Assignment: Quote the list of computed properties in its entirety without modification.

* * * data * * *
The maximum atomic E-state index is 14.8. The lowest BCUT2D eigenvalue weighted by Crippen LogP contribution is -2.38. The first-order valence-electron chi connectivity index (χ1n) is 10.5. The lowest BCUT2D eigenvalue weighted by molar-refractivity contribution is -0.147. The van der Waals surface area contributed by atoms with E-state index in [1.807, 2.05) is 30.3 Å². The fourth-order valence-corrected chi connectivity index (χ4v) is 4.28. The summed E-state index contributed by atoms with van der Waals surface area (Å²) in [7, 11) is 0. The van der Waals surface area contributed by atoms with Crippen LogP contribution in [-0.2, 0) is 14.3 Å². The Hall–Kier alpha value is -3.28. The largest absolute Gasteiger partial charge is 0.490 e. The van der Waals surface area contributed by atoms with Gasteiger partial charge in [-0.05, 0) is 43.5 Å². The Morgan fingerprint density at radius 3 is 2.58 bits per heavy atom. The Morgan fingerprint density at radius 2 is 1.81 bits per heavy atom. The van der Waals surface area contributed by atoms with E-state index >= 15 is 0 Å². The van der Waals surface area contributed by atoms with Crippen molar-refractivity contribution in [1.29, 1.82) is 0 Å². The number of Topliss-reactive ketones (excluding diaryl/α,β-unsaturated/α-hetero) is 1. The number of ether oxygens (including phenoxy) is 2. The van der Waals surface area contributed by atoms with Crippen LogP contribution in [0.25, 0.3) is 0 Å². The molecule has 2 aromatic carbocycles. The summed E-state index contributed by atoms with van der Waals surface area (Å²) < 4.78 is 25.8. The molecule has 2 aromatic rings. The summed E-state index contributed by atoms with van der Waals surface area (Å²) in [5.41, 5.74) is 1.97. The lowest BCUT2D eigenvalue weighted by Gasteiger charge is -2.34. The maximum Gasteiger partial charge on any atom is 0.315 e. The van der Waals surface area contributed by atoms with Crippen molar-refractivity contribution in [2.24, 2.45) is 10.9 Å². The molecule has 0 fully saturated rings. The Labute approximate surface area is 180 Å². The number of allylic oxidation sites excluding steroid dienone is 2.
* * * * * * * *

The maximum atomic E-state index is 14.8. The lowest BCUT2D eigenvalue weighted by Crippen LogP contribution is -2.38. The first-order valence-electron chi connectivity index (χ1n) is 10.5. The lowest BCUT2D eigenvalue weighted by molar-refractivity contribution is -0.147. The van der Waals surface area contributed by atoms with E-state index in [1.807, 2.05) is 30.3 Å². The fourth-order valence-corrected chi connectivity index (χ4v) is 4.28. The summed E-state index contributed by atoms with van der Waals surface area (Å²) in [7, 11) is 0. The van der Waals surface area contributed by atoms with Crippen LogP contribution in [-0.2, 0) is 14.3 Å². The Hall–Kier alpha value is -3.28. The largest absolute Gasteiger partial charge is 0.490 e. The van der Waals surface area contributed by atoms with Gasteiger partial charge in [-0.05, 0) is 43.5 Å². The Morgan fingerprint density at radius 3 is 2.58 bits per heavy atom. The Morgan fingerprint density at radius 2 is 1.81 bits per heavy atom. The van der Waals surface area contributed by atoms with E-state index >= 15 is 0 Å². The van der Waals surface area contributed by atoms with Crippen molar-refractivity contribution in [1.29, 1.82) is 0 Å². The number of Topliss-reactive ketones (excluding diaryl/α,β-unsaturated/α-hetero) is 1. The number of ether oxygens (including phenoxy) is 2. The van der Waals surface area contributed by atoms with Crippen LogP contribution in [0.25, 0.3) is 0 Å². The molecule has 2 aromatic carbocycles. The summed E-state index contributed by atoms with van der Waals surface area (Å²) < 4.78 is 25.8. The molecule has 2 aromatic rings. The summed E-state index contributed by atoms with van der Waals surface area (Å²) in [5.41, 5.74) is 1.97. The lowest BCUT2D eigenvalue weighted by Gasteiger charge is -2.34. The maximum Gasteiger partial charge on any atom is 0.315 e. The van der Waals surface area contributed by atoms with Crippen molar-refractivity contribution in [2.24, 2.45) is 10.9 Å². The molecule has 0 fully saturated rings. The Labute approximate surface area is 180 Å². The number of allylic oxidation sites excluding steroid dienone is 2.